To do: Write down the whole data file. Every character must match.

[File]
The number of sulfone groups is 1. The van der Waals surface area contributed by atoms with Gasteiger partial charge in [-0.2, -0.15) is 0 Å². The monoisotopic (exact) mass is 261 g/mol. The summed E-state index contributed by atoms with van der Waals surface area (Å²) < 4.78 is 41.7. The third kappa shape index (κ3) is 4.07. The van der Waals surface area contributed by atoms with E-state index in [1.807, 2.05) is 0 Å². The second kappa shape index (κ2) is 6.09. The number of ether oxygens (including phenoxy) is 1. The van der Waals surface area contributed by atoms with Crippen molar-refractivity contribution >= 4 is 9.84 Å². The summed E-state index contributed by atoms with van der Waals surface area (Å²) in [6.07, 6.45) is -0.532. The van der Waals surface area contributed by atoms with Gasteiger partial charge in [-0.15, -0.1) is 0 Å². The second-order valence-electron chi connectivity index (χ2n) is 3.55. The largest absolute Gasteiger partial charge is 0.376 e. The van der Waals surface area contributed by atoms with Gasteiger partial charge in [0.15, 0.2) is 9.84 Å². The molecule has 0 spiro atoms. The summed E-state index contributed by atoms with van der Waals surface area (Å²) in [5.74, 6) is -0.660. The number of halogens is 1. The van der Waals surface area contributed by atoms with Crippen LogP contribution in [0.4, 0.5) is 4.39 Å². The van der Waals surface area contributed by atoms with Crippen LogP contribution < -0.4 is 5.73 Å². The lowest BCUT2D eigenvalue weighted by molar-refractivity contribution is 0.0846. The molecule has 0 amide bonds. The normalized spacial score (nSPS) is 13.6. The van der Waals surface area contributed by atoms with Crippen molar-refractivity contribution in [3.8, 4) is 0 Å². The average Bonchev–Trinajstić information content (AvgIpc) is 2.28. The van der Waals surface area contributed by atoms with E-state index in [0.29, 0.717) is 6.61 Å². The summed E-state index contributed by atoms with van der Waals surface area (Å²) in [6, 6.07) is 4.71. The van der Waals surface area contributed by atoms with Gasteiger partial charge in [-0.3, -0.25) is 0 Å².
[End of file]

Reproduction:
The number of sulfone groups is 1. The van der Waals surface area contributed by atoms with Gasteiger partial charge in [-0.2, -0.15) is 0 Å². The monoisotopic (exact) mass is 261 g/mol. The summed E-state index contributed by atoms with van der Waals surface area (Å²) < 4.78 is 41.7. The third kappa shape index (κ3) is 4.07. The van der Waals surface area contributed by atoms with E-state index in [1.807, 2.05) is 0 Å². The second kappa shape index (κ2) is 6.09. The number of ether oxygens (including phenoxy) is 1. The van der Waals surface area contributed by atoms with Crippen molar-refractivity contribution >= 4 is 9.84 Å². The summed E-state index contributed by atoms with van der Waals surface area (Å²) in [6.07, 6.45) is -0.532. The van der Waals surface area contributed by atoms with Gasteiger partial charge in [-0.15, -0.1) is 0 Å². The second-order valence-electron chi connectivity index (χ2n) is 3.55. The largest absolute Gasteiger partial charge is 0.376 e. The van der Waals surface area contributed by atoms with Gasteiger partial charge in [0.15, 0.2) is 9.84 Å². The molecule has 0 spiro atoms. The summed E-state index contributed by atoms with van der Waals surface area (Å²) in [5.74, 6) is -0.660. The number of halogens is 1. The van der Waals surface area contributed by atoms with Crippen LogP contribution in [0.4, 0.5) is 4.39 Å². The van der Waals surface area contributed by atoms with Crippen LogP contribution < -0.4 is 5.73 Å². The lowest BCUT2D eigenvalue weighted by molar-refractivity contribution is 0.0846. The molecule has 0 amide bonds. The normalized spacial score (nSPS) is 13.6. The van der Waals surface area contributed by atoms with Crippen molar-refractivity contribution in [3.8, 4) is 0 Å². The average Bonchev–Trinajstić information content (AvgIpc) is 2.28. The van der Waals surface area contributed by atoms with E-state index in [0.29, 0.717) is 6.61 Å². The summed E-state index contributed by atoms with van der Waals surface area (Å²) in [6, 6.07) is 4.71. The van der Waals surface area contributed by atoms with Gasteiger partial charge in [-0.3, -0.25) is 0 Å².